Your Guide to Undersink Water Filtration Systems

Posted on: 10 November 2015


Undersink water filters are ideal installations in larger households that use a lot of water for drinking and cooking. They are a suitable alternative to reverse osmosis filtration units, both in terms of affordability and water wastage. Installation of these units necessitates a few minor changes to the plumbing system, but they are more efficient and more durable than countertop, refrigerator or pitcher water filters.

Undersink filtration units are typically made up of separate water dispensing urns which allow you to choose between filtered and unfiltered water. In addition, they are easy maintenance, requiring filter changes that are as simple as inserting a new filter cartridge in the canister. Being hidden under the sink cabinet, these filters won't occupy valuable counter or refrigerator space.

Undersink water filters come in a number of shapes and sizes according to the space under you sink, and there are different levels of complexity depending on your budget.

Contaminants eliminated by under-sink filters

While different filters work differently, most undersink filtration units have activated carbon as their filter medium. Activated carbon removes any unpleasant taste and odour from the water. Some filters comes with pre-filters which block dirt, sand, limescale, silt and other sediments.

Depending on the level of complexity, there are undersink filters with the ability to remove very small contaminants – up to 0.5 microns. These are the safest since they remove heavy metal particles like lead and mercury and organic contaminants like algae, microbial cysts, herbicides, pesticides and VOCs (volatile organic compounds).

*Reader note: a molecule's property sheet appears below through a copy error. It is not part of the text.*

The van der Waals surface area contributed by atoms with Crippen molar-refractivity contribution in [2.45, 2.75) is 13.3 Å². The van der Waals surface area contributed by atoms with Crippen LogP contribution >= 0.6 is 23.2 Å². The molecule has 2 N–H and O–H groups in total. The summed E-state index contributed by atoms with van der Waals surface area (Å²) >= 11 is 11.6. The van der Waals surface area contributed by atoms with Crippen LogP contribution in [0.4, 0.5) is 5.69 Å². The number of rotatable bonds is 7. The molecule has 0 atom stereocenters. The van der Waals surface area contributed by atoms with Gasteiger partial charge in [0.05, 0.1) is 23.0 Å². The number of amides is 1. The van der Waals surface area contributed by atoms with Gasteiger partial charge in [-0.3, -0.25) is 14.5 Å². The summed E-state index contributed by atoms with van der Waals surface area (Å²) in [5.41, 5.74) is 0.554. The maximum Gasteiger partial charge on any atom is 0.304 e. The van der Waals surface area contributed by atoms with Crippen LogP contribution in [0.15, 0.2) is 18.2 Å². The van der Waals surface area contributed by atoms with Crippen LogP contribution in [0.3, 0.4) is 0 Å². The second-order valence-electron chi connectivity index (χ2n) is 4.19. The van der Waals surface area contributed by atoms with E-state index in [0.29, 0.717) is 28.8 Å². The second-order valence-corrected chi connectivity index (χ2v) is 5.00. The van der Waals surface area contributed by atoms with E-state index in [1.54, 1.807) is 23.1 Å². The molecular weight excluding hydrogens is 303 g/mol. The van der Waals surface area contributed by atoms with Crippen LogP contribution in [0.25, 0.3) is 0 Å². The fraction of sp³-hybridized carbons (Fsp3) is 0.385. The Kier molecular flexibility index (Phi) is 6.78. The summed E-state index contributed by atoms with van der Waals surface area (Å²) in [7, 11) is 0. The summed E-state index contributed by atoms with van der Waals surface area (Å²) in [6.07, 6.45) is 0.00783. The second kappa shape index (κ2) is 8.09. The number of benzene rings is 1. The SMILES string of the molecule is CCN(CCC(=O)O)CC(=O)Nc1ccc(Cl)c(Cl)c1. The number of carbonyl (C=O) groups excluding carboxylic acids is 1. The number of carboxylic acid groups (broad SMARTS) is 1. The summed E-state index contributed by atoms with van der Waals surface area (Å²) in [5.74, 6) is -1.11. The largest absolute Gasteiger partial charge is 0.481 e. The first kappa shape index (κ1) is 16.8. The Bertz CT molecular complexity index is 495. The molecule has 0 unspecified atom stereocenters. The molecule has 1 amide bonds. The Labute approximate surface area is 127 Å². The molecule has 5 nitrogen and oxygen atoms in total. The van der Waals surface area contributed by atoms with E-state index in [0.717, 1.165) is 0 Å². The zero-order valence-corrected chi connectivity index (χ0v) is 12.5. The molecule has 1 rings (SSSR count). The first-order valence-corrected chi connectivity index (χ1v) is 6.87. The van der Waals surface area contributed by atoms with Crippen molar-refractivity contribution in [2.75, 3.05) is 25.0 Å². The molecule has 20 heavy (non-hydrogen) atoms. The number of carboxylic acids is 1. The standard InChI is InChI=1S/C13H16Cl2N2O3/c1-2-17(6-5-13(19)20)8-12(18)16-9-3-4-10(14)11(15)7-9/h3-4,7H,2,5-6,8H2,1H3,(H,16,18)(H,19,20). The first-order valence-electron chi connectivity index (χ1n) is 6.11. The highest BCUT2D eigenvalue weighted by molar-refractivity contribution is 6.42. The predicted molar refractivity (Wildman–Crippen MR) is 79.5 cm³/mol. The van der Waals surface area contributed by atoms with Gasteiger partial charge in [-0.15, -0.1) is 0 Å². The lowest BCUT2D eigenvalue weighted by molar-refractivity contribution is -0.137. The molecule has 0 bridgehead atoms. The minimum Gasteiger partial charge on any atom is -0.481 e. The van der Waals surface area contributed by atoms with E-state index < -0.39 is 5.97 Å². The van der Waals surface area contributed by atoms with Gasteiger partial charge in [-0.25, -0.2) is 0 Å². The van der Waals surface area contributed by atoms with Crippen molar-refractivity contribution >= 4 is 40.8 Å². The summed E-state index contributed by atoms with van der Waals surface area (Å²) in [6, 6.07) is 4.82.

How to choose an undersink filter

Before deciding on the ideal water filtration solution, it's important to know what's in the water supplied to your house. You can do this by asking your local council for a copy of the water analysis report, if this is possible.

However, the best way is to engage a private laboratory to test for the entire spectrum of contaminants. While expensive, this will give you the most accurate details to inform your selection process. If you are relatively confident in your water supply, you can use a home testing kit which is available in home equipment stores.

In addition, your filter capacity should account for all the needs of your family. In large households for instance, undersink water filters connected to the main supply in the kitchen faucet are ideal, since thousands of litres are used daily for drinking and meal preparation. Consider any future requirements such as new family members on the way and buy a filter that will be able to handle the extra capacity.

However, remember that the best filter is not necessarily the most expensive in the shop. Consider level of complexity, efficiency and rating vis-à-vis its cost and then make your decision.